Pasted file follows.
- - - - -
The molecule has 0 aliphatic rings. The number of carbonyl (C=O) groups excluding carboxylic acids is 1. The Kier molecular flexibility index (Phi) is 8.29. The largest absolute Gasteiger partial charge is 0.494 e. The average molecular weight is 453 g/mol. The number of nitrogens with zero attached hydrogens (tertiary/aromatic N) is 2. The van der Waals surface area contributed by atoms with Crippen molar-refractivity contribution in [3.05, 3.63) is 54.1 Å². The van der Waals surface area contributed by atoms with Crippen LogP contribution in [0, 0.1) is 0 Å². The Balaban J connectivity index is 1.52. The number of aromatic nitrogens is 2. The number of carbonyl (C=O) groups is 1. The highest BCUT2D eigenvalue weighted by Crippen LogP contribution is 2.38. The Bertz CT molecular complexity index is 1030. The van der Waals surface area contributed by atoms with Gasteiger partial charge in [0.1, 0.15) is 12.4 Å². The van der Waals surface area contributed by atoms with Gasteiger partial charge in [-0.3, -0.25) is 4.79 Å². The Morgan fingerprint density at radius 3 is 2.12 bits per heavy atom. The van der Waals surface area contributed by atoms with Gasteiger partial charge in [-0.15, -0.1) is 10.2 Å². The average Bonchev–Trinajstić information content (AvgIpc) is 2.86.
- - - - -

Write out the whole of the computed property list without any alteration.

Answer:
The molecule has 0 aliphatic rings. The number of carbonyl (C=O) groups excluding carboxylic acids is 1. The Kier molecular flexibility index (Phi) is 8.29. The largest absolute Gasteiger partial charge is 0.494 e. The average molecular weight is 453 g/mol. The number of nitrogens with zero attached hydrogens (tertiary/aromatic N) is 2. The van der Waals surface area contributed by atoms with Crippen molar-refractivity contribution in [3.05, 3.63) is 54.1 Å². The van der Waals surface area contributed by atoms with Crippen LogP contribution in [0, 0.1) is 0 Å². The Balaban J connectivity index is 1.52. The number of aromatic nitrogens is 2. The number of carbonyl (C=O) groups is 1. The highest BCUT2D eigenvalue weighted by Crippen LogP contribution is 2.38. The Bertz CT molecular complexity index is 1030. The van der Waals surface area contributed by atoms with Gasteiger partial charge in [0.1, 0.15) is 12.4 Å². The van der Waals surface area contributed by atoms with Gasteiger partial charge in [-0.3, -0.25) is 4.79 Å². The Morgan fingerprint density at radius 3 is 2.12 bits per heavy atom. The van der Waals surface area contributed by atoms with Gasteiger partial charge in [-0.15, -0.1) is 10.2 Å². The average Bonchev–Trinajstić information content (AvgIpc) is 2.86.